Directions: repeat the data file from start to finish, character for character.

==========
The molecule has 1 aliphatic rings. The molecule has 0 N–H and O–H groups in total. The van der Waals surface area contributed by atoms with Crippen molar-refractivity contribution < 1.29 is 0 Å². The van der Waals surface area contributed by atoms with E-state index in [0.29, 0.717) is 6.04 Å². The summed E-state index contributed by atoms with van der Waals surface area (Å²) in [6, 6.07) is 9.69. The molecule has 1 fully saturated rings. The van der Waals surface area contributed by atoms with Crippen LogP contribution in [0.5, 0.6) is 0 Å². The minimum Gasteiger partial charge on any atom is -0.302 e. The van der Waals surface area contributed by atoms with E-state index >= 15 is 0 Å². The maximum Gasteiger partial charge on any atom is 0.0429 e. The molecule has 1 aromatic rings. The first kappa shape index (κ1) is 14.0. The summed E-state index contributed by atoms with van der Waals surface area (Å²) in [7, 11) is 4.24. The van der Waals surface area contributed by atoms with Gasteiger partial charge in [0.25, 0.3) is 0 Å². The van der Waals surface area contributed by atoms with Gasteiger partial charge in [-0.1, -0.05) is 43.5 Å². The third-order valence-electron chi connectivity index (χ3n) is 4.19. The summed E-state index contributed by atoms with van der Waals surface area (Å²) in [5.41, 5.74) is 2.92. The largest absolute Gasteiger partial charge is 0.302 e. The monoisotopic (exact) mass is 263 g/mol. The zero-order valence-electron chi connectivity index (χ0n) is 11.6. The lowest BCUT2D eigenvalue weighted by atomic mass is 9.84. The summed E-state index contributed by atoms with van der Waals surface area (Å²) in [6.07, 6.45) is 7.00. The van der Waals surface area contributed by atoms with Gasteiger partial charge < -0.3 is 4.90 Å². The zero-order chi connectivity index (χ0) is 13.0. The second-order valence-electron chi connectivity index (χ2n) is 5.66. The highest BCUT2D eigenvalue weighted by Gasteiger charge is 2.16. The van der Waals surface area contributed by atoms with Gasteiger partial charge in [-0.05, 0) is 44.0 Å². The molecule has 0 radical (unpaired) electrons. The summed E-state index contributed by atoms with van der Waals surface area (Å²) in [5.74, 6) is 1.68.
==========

The molecule has 1 aliphatic rings. The molecule has 0 N–H and O–H groups in total. The van der Waals surface area contributed by atoms with Crippen molar-refractivity contribution < 1.29 is 0 Å². The van der Waals surface area contributed by atoms with E-state index in [0.29, 0.717) is 6.04 Å². The summed E-state index contributed by atoms with van der Waals surface area (Å²) in [6, 6.07) is 9.69. The molecule has 1 fully saturated rings. The van der Waals surface area contributed by atoms with Crippen LogP contribution in [0.5, 0.6) is 0 Å². The minimum Gasteiger partial charge on any atom is -0.302 e. The van der Waals surface area contributed by atoms with E-state index >= 15 is 0 Å². The maximum Gasteiger partial charge on any atom is 0.0429 e. The molecule has 1 aromatic rings. The first kappa shape index (κ1) is 14.0. The summed E-state index contributed by atoms with van der Waals surface area (Å²) in [7, 11) is 4.24. The van der Waals surface area contributed by atoms with Gasteiger partial charge in [0.25, 0.3) is 0 Å². The van der Waals surface area contributed by atoms with Gasteiger partial charge in [-0.1, -0.05) is 43.5 Å². The third-order valence-electron chi connectivity index (χ3n) is 4.19. The summed E-state index contributed by atoms with van der Waals surface area (Å²) in [5.41, 5.74) is 2.92. The largest absolute Gasteiger partial charge is 0.302 e. The monoisotopic (exact) mass is 263 g/mol. The zero-order valence-electron chi connectivity index (χ0n) is 11.6. The lowest BCUT2D eigenvalue weighted by atomic mass is 9.84. The summed E-state index contributed by atoms with van der Waals surface area (Å²) in [6.07, 6.45) is 7.00. The van der Waals surface area contributed by atoms with Gasteiger partial charge < -0.3 is 4.90 Å². The zero-order chi connectivity index (χ0) is 13.0. The second-order valence-electron chi connectivity index (χ2n) is 5.66. The highest BCUT2D eigenvalue weighted by Gasteiger charge is 2.16. The van der Waals surface area contributed by atoms with Gasteiger partial charge in [-0.05, 0) is 44.0 Å². The molecule has 0 radical (unpaired) electrons. The summed E-state index contributed by atoms with van der Waals surface area (Å²) in [5.74, 6) is 1.68.